POSTED January 25, 2021
Ending child marriage through collective action
An update on early, forced marriage in the communities where we work in India amidst the challenges of COVID-19
By Nancy Anabel, country director, India
The childhood memory that hits my heart even today was the moment I learned one of my friends had been married and wasn’t coming back to school. She was 13.
I recall how she had dreamt about making the honour role. None of her peers knew about the marriage that would bury her dreams. At the time, in 1985, we were helpless to rescue her.
Years have passed, but such scenarios remain unchanged in many rural areas. The fact that UNICEF cites India as home to one-third of the global total of child marriages affirms this. COVID-19 doesn’t help. It’s fuelled an increase in child marriage as schools — a safe space for girls — were locked down. It also deepened existing gender inequalities as more were pushed into early marriages or child labour under the veil of protecting their safety and security. It entrenched poverty, crippling girls and resting huge responsibilities on their shoulders. So, it’s little surprise experts predict there could be 13-million additional child marriages in the next decade.
Driving hope through empowerment
Though the scenario remains difficult, grassroots warriors and leaders of all ages are combating child marriage through government intervention, international agencies and civil-society organizations (CSOs), like Children Believe.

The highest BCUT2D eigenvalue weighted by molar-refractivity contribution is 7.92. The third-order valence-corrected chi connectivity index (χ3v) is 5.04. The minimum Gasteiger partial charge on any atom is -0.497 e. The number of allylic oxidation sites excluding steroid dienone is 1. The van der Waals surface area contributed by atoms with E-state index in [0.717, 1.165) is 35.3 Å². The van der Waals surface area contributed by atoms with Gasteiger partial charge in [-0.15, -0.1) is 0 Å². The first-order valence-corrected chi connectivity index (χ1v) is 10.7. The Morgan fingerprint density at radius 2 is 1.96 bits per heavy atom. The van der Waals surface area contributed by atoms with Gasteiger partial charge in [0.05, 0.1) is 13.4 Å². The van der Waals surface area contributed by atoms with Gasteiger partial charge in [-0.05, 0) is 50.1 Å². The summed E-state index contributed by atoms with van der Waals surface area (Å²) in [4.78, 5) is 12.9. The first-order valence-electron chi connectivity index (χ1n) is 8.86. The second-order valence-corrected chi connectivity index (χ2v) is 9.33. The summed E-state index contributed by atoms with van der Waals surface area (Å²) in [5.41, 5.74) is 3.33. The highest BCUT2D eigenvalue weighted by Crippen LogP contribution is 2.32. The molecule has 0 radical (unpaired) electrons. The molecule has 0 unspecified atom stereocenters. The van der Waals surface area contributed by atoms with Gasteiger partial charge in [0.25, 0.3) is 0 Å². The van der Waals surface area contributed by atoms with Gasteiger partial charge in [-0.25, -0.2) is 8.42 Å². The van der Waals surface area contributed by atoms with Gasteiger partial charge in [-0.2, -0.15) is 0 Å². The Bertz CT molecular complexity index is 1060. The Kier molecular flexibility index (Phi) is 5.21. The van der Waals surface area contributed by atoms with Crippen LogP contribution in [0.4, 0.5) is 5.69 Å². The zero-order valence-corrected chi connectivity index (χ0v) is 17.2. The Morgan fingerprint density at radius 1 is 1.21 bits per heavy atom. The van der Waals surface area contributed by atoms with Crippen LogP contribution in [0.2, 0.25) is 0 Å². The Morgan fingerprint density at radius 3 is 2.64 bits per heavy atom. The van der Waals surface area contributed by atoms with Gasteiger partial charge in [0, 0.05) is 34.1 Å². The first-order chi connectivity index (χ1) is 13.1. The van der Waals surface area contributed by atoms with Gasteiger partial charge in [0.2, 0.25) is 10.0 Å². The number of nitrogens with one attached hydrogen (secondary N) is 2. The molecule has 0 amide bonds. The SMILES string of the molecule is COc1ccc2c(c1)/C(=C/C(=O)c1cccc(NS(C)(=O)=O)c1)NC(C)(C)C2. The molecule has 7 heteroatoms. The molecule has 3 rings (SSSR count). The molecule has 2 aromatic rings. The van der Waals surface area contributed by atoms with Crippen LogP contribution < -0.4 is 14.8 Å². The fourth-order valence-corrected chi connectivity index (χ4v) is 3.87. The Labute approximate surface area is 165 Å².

In fact, we celebrated when 50 village leaders declared their communities child-marriage free following awareness-raising campaigns and projects citing the dangers of early, forced marriages. Our local implementing partner, the Social Activities for Rural Development Society, accomplished this by creating children’s groups and honing leadership skills so young people could articulate their challenges to child-protection agents. Then, the new ambassadors educated their parents on the dangers of child marriage, challenging beliefs and gender norms. I’ve seen the positive impacts of this campaign and others like it.
I recall talking to a 32-year-old mother who was married when she was 14 in one of our operational areas. She shared her horrifying struggles as a child bride. In a lowered voice, filled with empathy and fret, she told me we shouldn’t allow this to be happening anymore, adding, “I stopped several child marriages.” She teaches parents about the importance of ending child marriage and empowering girls to get an education instead. With a pause, she thanked Children Believe for training and equipping her with the knowledge and skills to truly see and define her ‘real self.’
Keerthi, a 14-year-old in ninth grade, shared how she was severely beaten by her parents when she refused to marry a 32-year-old man. Although her movements were restricted, she managed to approach a local children’s club for support, and, through them, connected with a local helpline and police to stop her marriage. The strong written warning from the authorities made it possible for her to continue her education. “I don’t want to be a child bride anymore,” she told me.